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University salutatorian reflects on time at Notre Dame

| Friday, May 18, 2018

When she was first accepted to Notre Dame, class of 2018 salutatorian Harisa Spahić wasn’t sure she wanted to come to the University. During the spring of her senior year of high school, the self-described “townie”, who was born in Germany to a Bosnian family and lived in Idaho before her family relocated to northern Indiana, was harboring some doubts about Notre Dame — namely its proximity to her home.

“I didn’t want to go to a school that was very close to my home,” Spahić said. “I’m also not Catholic nor religious so I was hesitant about that just because I went to public school. I didn’t know what it was going to be like. So, it was just the unknown. And then also I’m not the biggest fan of football.”

Still, Spahić eventually decided to come to Notre Dame. Four years later, she will graduate with a 4.0 cumulative GPA, having completed a major in biochemistry and minors in anthropology and science, technology and values. She will also graduate as an early inductee into Phi Beta Kappa Honor Society, a Marshall Scholar finalist, a four year member of the Dean’s List and a recipient of the 2018 Daniel and Anne Crossen Pre-Medical Student Award.

Spahić said her decision to come was largely due to her participation in the QuestBridge program, a scholarship program for low-income students, coupled with a visit to campus.

“I came on that spring visit weekend in the spring, and I think it was being able to actually experience academic, social and spiritual life on campus that really kind of took away a lot of that mystery and unknown,” she said. “I found out that Notre Dame is a fantastic place, and I do want to go there and I do fit in.”

Spahić said her decision to pursue a degree in biochemistry was a result of her interest in both biology and chemistry, and she chose her two minors because they helped expand her perspective on the sciences.

“I like biochemistry because … it gets the right level of what I like. So, it worked out for me,” she said. “Anthropology I picked because it was interesting. I took one anthropology class in my freshman year and I really liked it, so I just picked up the minor because it was easy and those have also been some of my favorite classes. It really kind of directed my interest in medicine.

“And the science, technology and values was primarily because of the interesting classes they offer and the perspective on science it offers … I think a lot of scientists sometimes get too dead set in their ways, and science is absolute, but when you actually start looking at science and the history of it and everything it’s not as absolute.”

Beyond the classroom, Spahić has been involved in two research labs — the Cancer Neurocognitive Translational Research Lab (CNTRL) and the Clark research lab. In addition to a job in the admissions office, she has also volunteered with a range of organizations, including Habitat for Humanity, the Center for Hospice Care, Social Justice in American Medicine Club and the Notre Dame chapter of Timmy Global Health.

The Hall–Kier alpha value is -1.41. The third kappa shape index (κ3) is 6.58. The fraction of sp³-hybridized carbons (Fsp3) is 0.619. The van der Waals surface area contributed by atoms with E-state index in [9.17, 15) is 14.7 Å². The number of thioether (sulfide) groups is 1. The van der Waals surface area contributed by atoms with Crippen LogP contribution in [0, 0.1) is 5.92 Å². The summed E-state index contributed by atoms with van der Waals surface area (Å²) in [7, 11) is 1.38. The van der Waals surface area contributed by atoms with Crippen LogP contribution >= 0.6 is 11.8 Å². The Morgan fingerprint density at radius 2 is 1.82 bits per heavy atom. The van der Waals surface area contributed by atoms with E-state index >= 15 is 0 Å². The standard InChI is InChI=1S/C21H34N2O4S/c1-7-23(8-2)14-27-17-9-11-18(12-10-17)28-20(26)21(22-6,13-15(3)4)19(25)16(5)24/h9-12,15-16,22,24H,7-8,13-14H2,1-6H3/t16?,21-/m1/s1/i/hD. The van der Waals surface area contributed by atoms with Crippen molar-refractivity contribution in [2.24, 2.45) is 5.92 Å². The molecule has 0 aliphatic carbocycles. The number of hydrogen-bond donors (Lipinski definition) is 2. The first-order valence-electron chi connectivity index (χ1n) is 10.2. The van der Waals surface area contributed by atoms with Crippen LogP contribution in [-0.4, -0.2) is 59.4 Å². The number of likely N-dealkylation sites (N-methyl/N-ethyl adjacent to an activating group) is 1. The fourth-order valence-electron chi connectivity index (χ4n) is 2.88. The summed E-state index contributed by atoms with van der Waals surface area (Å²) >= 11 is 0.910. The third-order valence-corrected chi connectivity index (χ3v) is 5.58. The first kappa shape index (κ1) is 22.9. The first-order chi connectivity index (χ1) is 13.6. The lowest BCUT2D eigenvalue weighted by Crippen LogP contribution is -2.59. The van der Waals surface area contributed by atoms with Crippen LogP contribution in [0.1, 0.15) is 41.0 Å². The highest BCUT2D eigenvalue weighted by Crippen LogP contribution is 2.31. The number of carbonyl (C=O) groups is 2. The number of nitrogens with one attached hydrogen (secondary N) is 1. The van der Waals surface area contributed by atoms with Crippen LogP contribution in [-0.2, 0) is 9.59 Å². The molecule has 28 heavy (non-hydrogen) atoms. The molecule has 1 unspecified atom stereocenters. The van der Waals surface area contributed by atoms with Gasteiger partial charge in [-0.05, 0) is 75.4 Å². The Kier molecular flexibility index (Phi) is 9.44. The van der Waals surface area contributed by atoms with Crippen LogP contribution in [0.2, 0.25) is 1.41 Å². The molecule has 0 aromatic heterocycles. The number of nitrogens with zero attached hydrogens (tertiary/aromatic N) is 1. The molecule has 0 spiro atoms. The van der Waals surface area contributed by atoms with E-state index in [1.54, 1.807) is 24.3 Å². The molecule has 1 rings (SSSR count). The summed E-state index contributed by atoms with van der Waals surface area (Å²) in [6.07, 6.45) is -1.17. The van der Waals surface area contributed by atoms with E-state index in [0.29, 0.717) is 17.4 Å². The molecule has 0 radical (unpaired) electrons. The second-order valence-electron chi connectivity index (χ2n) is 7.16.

Through her various activities, Spahić has traveled throughout the world. She went to Copenhagen to present research from the CNTRL and traveled to Ecuador to volunteer in a health clinic with Timmy Global Health. In addition, she participated in academic study abroad programs in Ireland and Greece.

Spahić said her engagement was sparked by a desire to interact with the world beyond Notre Dame.

“Notre Dame can be a bit of a bubble sometimes,” she said. “I think leaving the bubble was very important, especially because academics and things like that are so ingrained, but with community service and other outreach opportunities, getting to know other people that don’t necessarily go to Notre Dame, so exposing myself to people with different ways of thinking, backgrounds, was really important and what I wanted to do,”

Spahić said the key to balancing her many activities with her academics was prioritization. She also used yoga to help her de-stress during busy periods and said balance was important to healthy life.

“The thing I’ve taken most away from Notre Dame is having a balance of things,” she said. “And I think that comes into like academics, spiritually and socially, but then also family. So, having a great life doesn’t mean just being the best student you could possibly be, the best athlete you could possibly be, being the best anything you could possibly be — it’s just being the best person you could possibly be.”

In the fall, Spahić will enroll at Johns Hopkins University School of Medicine in Baltimore. She is interested in studying women’s health, and currently plans to become an OBGYN.

In offering advice for the community she is preparing to leave, she said students should have some direction but be willing to change their plans.

“Something I like to tell prospective students is draw your plan in pencil. Just so you have a plan, like it’s always good to have direction in life,” she said. “But always be open to new opportunities. So that’s the pencil part, be willing to erase thing and make a new plan. I think that was very important in my experience during Notre Dame.

”I didn’t expect to study abroad in all of the places I did, I didn’t expect to do all the research I did, I didn’t expect to join all the clubs I did. But it was just as the opportunities arose and my interests were piqued, I chose to do those. Definitely having flexibility with that regard would be my biggest piece of advice.”

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About Tom Naatz

Tom is a sophomore at University of Notre Dame. He is majoring in Political Science and Spanish and is originally from Rockville, Maryland.

Contact Tom